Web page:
Next time someone questions why you swim, or tries to convince you that swimming is not a sport, take a step back. Realize that unless you are a swimmer, you will not fully understand the nature and beauty of the sport.

Is swimming underrated? Absolutely. But this should not stop you from dedicating yourself to it. In a close-knit swim community, every single swimmer fits in and belongs. That’s what makes the sport so great: we’re all in this together.

20 comments

  1. Eva Applebee

    Absolutely right! My swimmers are some of the hardest working kids I know. And they perform well academically too. They are dedicated and well mannered and beautiful young people who will be able to handle adversity when they are challenged. And all of this because of the sport they passionately pursue❤️.

  2. Kathy Neville Lemay

    I often find myself saying that my daughter is a “competitive swimmer”, not just “a swimmer”, like it somehow needs that extra validation.

    • Liza Nelson

      I do the same. When I started saying “competitive swimmer” I got a lot less confused responses. The most common previous response “oh, you mean swim lessons?” No…swim team! ?

  3. Iana Louise

    Azra Avdic it’s your back

    • Azra Avdic

      omg I’m famous

    • Azra Avdic

      mama I made it Gladys Avdic

    • Azra Avdic

      Omg I remember this, it was the 200 IM when t hey messed up the start and told us we had to go after the last heat

  4. avatar
    Prasad

    Hmm! Swimming what wonderful activity for life, it’s something that we did in our mother’s womb and water the gift of life ??✌

  5. Irene Hisham

    Edwina Ed….Sis Zabrina….Stanley George….

    • Sis Zabrina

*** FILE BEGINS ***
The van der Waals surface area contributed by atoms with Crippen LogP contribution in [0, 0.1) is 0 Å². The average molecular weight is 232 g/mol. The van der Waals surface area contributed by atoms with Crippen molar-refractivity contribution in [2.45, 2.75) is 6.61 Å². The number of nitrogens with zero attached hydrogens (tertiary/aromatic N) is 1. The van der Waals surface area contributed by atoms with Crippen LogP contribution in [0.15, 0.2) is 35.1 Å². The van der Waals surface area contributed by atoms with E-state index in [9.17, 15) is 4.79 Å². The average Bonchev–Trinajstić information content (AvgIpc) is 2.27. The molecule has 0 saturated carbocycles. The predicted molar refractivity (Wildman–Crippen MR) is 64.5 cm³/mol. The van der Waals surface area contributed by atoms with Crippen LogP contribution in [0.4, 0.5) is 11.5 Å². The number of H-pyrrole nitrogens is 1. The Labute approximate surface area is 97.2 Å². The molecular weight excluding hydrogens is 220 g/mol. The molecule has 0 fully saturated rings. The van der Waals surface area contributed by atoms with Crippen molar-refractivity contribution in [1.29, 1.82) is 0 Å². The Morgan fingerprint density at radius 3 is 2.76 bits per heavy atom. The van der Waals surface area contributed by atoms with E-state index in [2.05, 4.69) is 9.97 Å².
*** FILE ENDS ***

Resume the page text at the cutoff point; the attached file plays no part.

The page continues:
Love this! Thanks Coach!?

    • Edwina Ed

      Good read ma , so relatable 😀

  6. Birgit Saatkamp

    “Besides the physical benefits that the sport yields — muscle tone, endurance, agility, and a healthy heart — swimming also builds character. Swimmers learn to set goals, be leaders, overcome adversity, and perform under pressure. All of these qualities can be used in the future, whether it is on the job or at school. Outsiders to swimming may not think that all these life skills can sprout from a single sport.” – so true!
    Half of my youth I spent in the water – and yes, I have definitely learned to perform under pressure! Good article ??

  7. Janet Mickelburg

    I knew a young man that played football in High School and was also on the swim team. He said swimming was much more rigorous than football.

    • Maksymilian Pawłowski

      Przeczytałem i obawiam się ze tylko pływacy mogą to zrozumieć ?

  8. Kok Mei Hui

    i love swimming

  9. Cindy Sater

    An amazing sport!! All 3 of my kids were competitive swimmers…And, Birgit Saatkamp, you are absolutely correct!!!! 🙂

  10. avatar
    Angie Holmes

    Great article, Natalia!